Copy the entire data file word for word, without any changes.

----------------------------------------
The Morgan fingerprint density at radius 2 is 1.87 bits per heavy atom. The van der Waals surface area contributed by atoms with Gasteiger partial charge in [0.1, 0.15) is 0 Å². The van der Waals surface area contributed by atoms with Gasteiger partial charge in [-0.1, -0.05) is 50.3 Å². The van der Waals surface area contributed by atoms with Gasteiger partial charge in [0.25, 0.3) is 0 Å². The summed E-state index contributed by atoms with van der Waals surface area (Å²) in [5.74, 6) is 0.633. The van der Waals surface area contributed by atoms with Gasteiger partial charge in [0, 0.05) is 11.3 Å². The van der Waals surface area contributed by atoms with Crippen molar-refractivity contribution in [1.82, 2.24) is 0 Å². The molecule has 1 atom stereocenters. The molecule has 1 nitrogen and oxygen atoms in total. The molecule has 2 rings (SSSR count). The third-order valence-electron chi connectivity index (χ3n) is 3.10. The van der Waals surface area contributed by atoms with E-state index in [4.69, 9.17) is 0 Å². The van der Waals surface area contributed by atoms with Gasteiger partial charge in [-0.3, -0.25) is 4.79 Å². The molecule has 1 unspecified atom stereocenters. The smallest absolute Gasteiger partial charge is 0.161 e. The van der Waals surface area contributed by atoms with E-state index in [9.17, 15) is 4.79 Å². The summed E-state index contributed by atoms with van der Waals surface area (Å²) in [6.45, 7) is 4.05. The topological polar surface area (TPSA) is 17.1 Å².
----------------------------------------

The Morgan fingerprint density at radius 2 is 1.87 bits per heavy atom. The van der Waals surface area contributed by atoms with Gasteiger partial charge in [0.1, 0.15) is 0 Å². The van der Waals surface area contributed by atoms with Gasteiger partial charge in [-0.1, -0.05) is 50.3 Å². The van der Waals surface area contributed by atoms with Gasteiger partial charge in [0.25, 0.3) is 0 Å². The summed E-state index contributed by atoms with van der Waals surface area (Å²) in [5.74, 6) is 0.633. The van der Waals surface area contributed by atoms with Gasteiger partial charge in [0, 0.05) is 11.3 Å². The van der Waals surface area contributed by atoms with Crippen molar-refractivity contribution in [1.82, 2.24) is 0 Å². The molecule has 1 atom stereocenters. The molecule has 1 nitrogen and oxygen atoms in total. The molecule has 2 rings (SSSR count). The third-order valence-electron chi connectivity index (χ3n) is 3.10. The van der Waals surface area contributed by atoms with E-state index in [4.69, 9.17) is 0 Å². The van der Waals surface area contributed by atoms with Gasteiger partial charge in [-0.3, -0.25) is 4.79 Å². The molecule has 1 unspecified atom stereocenters. The smallest absolute Gasteiger partial charge is 0.161 e. The van der Waals surface area contributed by atoms with E-state index in [9.17, 15) is 4.79 Å². The summed E-state index contributed by atoms with van der Waals surface area (Å²) in [6.45, 7) is 4.05. The topological polar surface area (TPSA) is 17.1 Å².